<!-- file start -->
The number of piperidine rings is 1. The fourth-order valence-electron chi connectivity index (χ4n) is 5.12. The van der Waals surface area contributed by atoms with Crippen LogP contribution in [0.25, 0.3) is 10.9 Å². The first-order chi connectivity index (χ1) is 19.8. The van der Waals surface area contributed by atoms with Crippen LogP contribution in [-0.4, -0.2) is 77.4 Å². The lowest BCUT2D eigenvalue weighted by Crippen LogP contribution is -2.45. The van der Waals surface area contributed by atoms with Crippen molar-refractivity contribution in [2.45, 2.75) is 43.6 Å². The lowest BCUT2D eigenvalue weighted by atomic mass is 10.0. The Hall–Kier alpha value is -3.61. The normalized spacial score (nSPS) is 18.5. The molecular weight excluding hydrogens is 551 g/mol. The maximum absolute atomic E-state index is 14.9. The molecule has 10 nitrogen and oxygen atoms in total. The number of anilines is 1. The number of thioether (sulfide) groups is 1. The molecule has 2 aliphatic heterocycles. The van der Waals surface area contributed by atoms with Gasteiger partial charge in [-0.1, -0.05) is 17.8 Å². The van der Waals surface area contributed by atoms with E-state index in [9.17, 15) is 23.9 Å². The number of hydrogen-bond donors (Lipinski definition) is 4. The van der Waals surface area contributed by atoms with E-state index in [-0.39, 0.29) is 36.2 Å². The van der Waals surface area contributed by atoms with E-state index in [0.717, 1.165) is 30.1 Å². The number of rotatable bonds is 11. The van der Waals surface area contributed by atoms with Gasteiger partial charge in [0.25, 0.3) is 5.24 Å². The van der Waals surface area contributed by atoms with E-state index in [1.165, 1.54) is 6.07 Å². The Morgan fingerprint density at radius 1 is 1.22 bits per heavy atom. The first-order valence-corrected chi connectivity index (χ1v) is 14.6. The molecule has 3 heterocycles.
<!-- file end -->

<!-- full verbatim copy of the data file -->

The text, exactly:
The number of piperidine rings is 1. The fourth-order valence-electron chi connectivity index (χ4n) is 5.12. The van der Waals surface area contributed by atoms with Crippen LogP contribution in [0.25, 0.3) is 10.9 Å². The first-order chi connectivity index (χ1) is 19.8. The van der Waals surface area contributed by atoms with Crippen LogP contribution in [-0.4, -0.2) is 77.4 Å². The lowest BCUT2D eigenvalue weighted by Crippen LogP contribution is -2.45. The van der Waals surface area contributed by atoms with Crippen molar-refractivity contribution in [2.45, 2.75) is 43.6 Å². The lowest BCUT2D eigenvalue weighted by atomic mass is 10.0. The Hall–Kier alpha value is -3.61. The normalized spacial score (nSPS) is 18.5. The molecular weight excluding hydrogens is 551 g/mol. The maximum absolute atomic E-state index is 14.9. The molecule has 10 nitrogen and oxygen atoms in total. The number of anilines is 1. The number of thioether (sulfide) groups is 1. The molecule has 2 aliphatic heterocycles. The van der Waals surface area contributed by atoms with Gasteiger partial charge in [-0.1, -0.05) is 17.8 Å². The van der Waals surface area contributed by atoms with E-state index in [9.17, 15) is 23.9 Å². The number of hydrogen-bond donors (Lipinski definition) is 4. The van der Waals surface area contributed by atoms with E-state index in [-0.39, 0.29) is 36.2 Å². The van der Waals surface area contributed by atoms with E-state index in [0.717, 1.165) is 30.1 Å². The number of rotatable bonds is 11. The van der Waals surface area contributed by atoms with Gasteiger partial charge in [0.25, 0.3) is 5.24 Å². The van der Waals surface area contributed by atoms with E-state index in [1.165, 1.54) is 6.07 Å². The Morgan fingerprint density at radius 1 is 1.22 bits per heavy atom. The first-order valence-corrected chi connectivity index (χ1v) is 14.6. The molecule has 3 heterocycles.